Annual Indie Film Festival Raises Competition Standards but Struggles Remain with Censorship
By Lwin Mar Htun 6 September 2018
YANGON—Myanmar’s first independent competitive film festival, Wathann Film Festival (WFF), is in its eighth year and changing up its style adding a panel discussion with lauded international filmmakers and brand new screening sections as part of this year’s exciting line-up of events.
The ongoing film festival is taking place at two top venues in Yangon—Waziya Cinema and Goethe-Institut— and it will run from September 5 to 10.
“In recent years, Wathann has always been held at the same place that is Waziya Cinema. Luckily, we got another venue to screen the films and we are really thankful to Goethe Institut,” said Ko Thaid Dhi, a filmmaker and co-founder of the festival.
WFF is the very first independent competitive film festival in Yangon and it was first launched in September 2011 by Ko Thaid Dhi and another local filmmaker Ma Thu Thu Shein. It is a film platform for independent local and international filmmakers.
“This year we got a total of 57 local short and documentary film entries for the competition—an increased number from previous years,” said Ko Thaid Dhi.
Last year, there were around 45 local film entries in the competition section and they chose 29 of them for the final competition stage.
“This year we selected only 11 competition films to screen at the film festival and yes, it less than last year. The festival team wants to focus on quality and to make it more competitive and challenging for the filmmakers,” Ko Thaid Dhi added.
All films to be screened for the festival have to be submitted to the national censorship board which is comprised of members of the Ministry of Information and the Myanmar Motion Picture Organization (MMPO), in order to get approval to be screened.
“We always have to submit the films and the board members usually ask for some scenes of movies to be cut out but no director ever wants to cut out scenes from their film,” said Ko Thaid Dhi.
The WFF team and directors always have to negotiate with the censorship board members. Usually the final result is that they don’t need to cut off the full scene but rather blur or cover subjects which they don’t want to be shown to audiences.
“One actor’s dialogue included the word ‘sout’ (a Myanmar swear word) so we had to cover that sound. In another case, a girl in the film called ‘Whispers of Silence’ is seen drinking wine with a boy and the board members said girls shouldn’t drink wine so we had to cover the wine glasses,” said Ko Thaid Dhi explaining some struggles of this year’s festival.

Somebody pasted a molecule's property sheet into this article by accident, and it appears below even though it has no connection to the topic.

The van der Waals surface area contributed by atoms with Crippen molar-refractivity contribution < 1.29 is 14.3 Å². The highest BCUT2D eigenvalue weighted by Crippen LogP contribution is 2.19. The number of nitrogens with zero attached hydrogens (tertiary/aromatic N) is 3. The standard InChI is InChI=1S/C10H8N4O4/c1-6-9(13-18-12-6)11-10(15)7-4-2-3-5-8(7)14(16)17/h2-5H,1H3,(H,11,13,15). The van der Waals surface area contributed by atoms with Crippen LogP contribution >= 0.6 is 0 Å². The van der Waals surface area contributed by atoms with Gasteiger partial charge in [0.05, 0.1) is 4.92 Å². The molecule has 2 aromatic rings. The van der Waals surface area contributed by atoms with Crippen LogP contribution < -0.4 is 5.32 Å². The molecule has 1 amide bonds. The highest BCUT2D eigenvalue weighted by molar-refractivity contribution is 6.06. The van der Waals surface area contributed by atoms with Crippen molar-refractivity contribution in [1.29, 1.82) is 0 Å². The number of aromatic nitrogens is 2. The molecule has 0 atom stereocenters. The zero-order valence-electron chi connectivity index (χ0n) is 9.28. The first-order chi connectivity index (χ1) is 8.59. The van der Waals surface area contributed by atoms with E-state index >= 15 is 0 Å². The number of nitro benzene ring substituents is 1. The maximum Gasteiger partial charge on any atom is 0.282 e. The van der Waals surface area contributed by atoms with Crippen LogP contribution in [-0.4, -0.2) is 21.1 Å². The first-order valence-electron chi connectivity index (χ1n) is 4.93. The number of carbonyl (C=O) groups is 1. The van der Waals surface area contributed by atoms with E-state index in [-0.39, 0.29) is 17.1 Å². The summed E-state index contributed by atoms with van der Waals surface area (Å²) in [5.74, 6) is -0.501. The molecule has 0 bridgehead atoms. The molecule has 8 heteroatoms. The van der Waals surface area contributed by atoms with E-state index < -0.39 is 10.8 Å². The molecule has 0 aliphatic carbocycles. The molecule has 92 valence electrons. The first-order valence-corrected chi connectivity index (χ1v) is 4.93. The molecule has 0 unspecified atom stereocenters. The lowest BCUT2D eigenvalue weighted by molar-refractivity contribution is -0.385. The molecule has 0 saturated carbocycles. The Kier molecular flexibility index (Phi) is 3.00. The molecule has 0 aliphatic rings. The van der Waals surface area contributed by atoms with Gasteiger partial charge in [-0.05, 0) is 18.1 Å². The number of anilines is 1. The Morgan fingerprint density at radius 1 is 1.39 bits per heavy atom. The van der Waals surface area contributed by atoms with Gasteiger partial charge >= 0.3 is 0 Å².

Even though the filmmakers didn’t want to cover the props, they don’t have a choice and it’s much better than cutting out a whole scene from the film, added Ko Thaid Dhi.
Another highlight of this year’s festival program is ‘S-Express’, an annual collaboration of short film programmers from nine countries including Thailand, Singapore, Indonesia, Myanmar, Cambodia, Malaysia, Philippines, Vietnam and Laos. In this program, the programmers will bring selected short films from their country to screen at the film festival.
A new program feature called ‘Reflection of Society’ is a special screening of four documentary films by woman filmmakers from Myanmar who aim to reflect today’s social and political situations through their documentary films.
“Actually, we didn’t intend to feature only woman’s films in this section. The films we selected are coincidentally all directed by women and they are all really good and tell stories from different filmmakers’ aspects,” Ko Thaid Dhi said.
The festival will screen more than 70 short and documentary films from both local and international filmmakers including the 11 competition films, eight international feature-length films, four local documentaries for the aforementioned ‘Reflection of Society’ and other short films.
The winners will be selected from the 11 competition films on the last day of the festival in the categories of Best Documentary, Best Short film and New Wave Award. Each winner will win one million kyats and a special trophy designed by Traditional Czech Crystal.
The judges for this year’s festival are from Myanmar, Japan and Germany.
The opening ceremony was held on Wednesday at the Waziya Cinema and three short and documentary films were screened including Blood Flowers by Maung Day, The Memory of Water by Mary Stephen and Seasonal Rain by Aung Phyoe.
Ticket fees for film screenings are 500 kyats and you can check the screening timetable at their Facebook page .